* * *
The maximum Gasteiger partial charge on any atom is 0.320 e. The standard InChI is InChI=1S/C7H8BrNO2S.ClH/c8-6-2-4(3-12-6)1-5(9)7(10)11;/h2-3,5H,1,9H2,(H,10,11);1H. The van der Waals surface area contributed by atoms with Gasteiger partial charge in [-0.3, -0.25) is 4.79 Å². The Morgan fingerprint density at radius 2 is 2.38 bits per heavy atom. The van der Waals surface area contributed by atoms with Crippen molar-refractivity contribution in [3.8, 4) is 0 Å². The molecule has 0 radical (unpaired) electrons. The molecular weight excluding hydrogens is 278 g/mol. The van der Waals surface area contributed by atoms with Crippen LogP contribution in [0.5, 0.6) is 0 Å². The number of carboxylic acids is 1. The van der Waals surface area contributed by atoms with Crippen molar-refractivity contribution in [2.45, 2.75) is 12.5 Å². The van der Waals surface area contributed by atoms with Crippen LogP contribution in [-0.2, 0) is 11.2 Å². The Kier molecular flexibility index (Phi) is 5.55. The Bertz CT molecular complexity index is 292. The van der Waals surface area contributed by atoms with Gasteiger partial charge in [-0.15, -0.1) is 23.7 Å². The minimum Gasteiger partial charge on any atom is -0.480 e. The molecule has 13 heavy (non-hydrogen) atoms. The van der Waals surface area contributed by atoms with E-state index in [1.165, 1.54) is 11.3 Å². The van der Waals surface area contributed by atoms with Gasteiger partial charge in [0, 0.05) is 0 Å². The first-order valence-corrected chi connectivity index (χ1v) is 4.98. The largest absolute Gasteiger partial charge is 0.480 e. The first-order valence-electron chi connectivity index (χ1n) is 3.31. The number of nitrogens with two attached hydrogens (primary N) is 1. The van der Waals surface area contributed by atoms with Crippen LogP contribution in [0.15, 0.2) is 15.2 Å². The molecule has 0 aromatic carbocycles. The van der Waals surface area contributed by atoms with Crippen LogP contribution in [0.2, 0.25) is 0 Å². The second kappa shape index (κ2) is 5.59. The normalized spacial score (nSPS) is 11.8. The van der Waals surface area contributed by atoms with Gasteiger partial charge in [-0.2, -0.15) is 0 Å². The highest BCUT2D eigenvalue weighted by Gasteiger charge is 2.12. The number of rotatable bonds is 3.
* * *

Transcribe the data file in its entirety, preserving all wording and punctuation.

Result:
The maximum Gasteiger partial charge on any atom is 0.320 e. The standard InChI is InChI=1S/C7H8BrNO2S.ClH/c8-6-2-4(3-12-6)1-5(9)7(10)11;/h2-3,5H,1,9H2,(H,10,11);1H. The van der Waals surface area contributed by atoms with Gasteiger partial charge in [-0.3, -0.25) is 4.79 Å². The Morgan fingerprint density at radius 2 is 2.38 bits per heavy atom. The van der Waals surface area contributed by atoms with Crippen molar-refractivity contribution in [3.8, 4) is 0 Å². The molecule has 0 radical (unpaired) electrons. The molecular weight excluding hydrogens is 278 g/mol. The van der Waals surface area contributed by atoms with Crippen LogP contribution in [0.5, 0.6) is 0 Å². The number of carboxylic acids is 1. The van der Waals surface area contributed by atoms with Crippen molar-refractivity contribution in [2.45, 2.75) is 12.5 Å². The van der Waals surface area contributed by atoms with Crippen LogP contribution in [-0.2, 0) is 11.2 Å². The Kier molecular flexibility index (Phi) is 5.55. The Bertz CT molecular complexity index is 292. The van der Waals surface area contributed by atoms with Gasteiger partial charge in [-0.15, -0.1) is 23.7 Å². The minimum Gasteiger partial charge on any atom is -0.480 e. The molecule has 13 heavy (non-hydrogen) atoms. The van der Waals surface area contributed by atoms with E-state index in [1.165, 1.54) is 11.3 Å². The van der Waals surface area contributed by atoms with Gasteiger partial charge in [0, 0.05) is 0 Å². The first-order valence-corrected chi connectivity index (χ1v) is 4.98. The largest absolute Gasteiger partial charge is 0.480 e. The first-order valence-electron chi connectivity index (χ1n) is 3.31. The number of nitrogens with two attached hydrogens (primary N) is 1. The van der Waals surface area contributed by atoms with Crippen LogP contribution in [0.15, 0.2) is 15.2 Å². The molecule has 0 aromatic carbocycles. The van der Waals surface area contributed by atoms with Crippen LogP contribution in [0.2, 0.25) is 0 Å². The second kappa shape index (κ2) is 5.59. The normalized spacial score (nSPS) is 11.8. The van der Waals surface area contributed by atoms with Gasteiger partial charge in [-0.2, -0.15) is 0 Å². The highest BCUT2D eigenvalue weighted by Gasteiger charge is 2.12. The number of rotatable bonds is 3.